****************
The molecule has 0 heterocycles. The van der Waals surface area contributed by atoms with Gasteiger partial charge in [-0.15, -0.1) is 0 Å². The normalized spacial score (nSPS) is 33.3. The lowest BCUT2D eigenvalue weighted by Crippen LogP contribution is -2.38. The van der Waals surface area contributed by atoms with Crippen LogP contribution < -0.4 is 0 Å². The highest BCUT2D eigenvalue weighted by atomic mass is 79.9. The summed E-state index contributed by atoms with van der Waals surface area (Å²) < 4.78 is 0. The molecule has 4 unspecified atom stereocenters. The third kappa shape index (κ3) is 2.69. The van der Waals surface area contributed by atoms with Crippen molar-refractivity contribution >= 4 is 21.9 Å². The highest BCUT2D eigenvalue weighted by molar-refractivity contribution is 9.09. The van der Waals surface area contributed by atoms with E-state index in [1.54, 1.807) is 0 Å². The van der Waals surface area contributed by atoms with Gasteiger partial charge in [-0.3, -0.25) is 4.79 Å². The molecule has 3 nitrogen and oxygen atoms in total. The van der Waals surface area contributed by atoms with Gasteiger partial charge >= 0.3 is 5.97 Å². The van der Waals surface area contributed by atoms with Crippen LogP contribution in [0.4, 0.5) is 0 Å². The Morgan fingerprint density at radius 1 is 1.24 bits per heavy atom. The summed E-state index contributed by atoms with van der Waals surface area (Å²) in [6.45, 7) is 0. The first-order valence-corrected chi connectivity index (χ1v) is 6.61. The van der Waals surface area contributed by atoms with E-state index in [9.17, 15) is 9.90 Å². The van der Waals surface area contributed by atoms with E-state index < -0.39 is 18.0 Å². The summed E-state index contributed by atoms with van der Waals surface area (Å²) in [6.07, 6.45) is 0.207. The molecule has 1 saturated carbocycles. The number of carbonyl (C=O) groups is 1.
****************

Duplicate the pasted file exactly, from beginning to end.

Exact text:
The molecule has 0 heterocycles. The van der Waals surface area contributed by atoms with Gasteiger partial charge in [-0.15, -0.1) is 0 Å². The normalized spacial score (nSPS) is 33.3. The lowest BCUT2D eigenvalue weighted by Crippen LogP contribution is -2.38. The van der Waals surface area contributed by atoms with Crippen LogP contribution < -0.4 is 0 Å². The highest BCUT2D eigenvalue weighted by atomic mass is 79.9. The summed E-state index contributed by atoms with van der Waals surface area (Å²) < 4.78 is 0. The molecule has 4 unspecified atom stereocenters. The third kappa shape index (κ3) is 2.69. The van der Waals surface area contributed by atoms with Crippen molar-refractivity contribution >= 4 is 21.9 Å². The highest BCUT2D eigenvalue weighted by molar-refractivity contribution is 9.09. The van der Waals surface area contributed by atoms with E-state index in [1.54, 1.807) is 0 Å². The van der Waals surface area contributed by atoms with Gasteiger partial charge in [-0.3, -0.25) is 4.79 Å². The molecule has 3 nitrogen and oxygen atoms in total. The van der Waals surface area contributed by atoms with Gasteiger partial charge >= 0.3 is 5.97 Å². The van der Waals surface area contributed by atoms with Crippen LogP contribution in [0.4, 0.5) is 0 Å². The Morgan fingerprint density at radius 1 is 1.24 bits per heavy atom. The summed E-state index contributed by atoms with van der Waals surface area (Å²) in [6.45, 7) is 0. The first-order valence-corrected chi connectivity index (χ1v) is 6.61. The van der Waals surface area contributed by atoms with E-state index in [9.17, 15) is 9.90 Å². The van der Waals surface area contributed by atoms with E-state index < -0.39 is 18.0 Å². The summed E-state index contributed by atoms with van der Waals surface area (Å²) in [6.07, 6.45) is 0.207. The molecule has 1 saturated carbocycles. The number of carbonyl (C=O) groups is 1.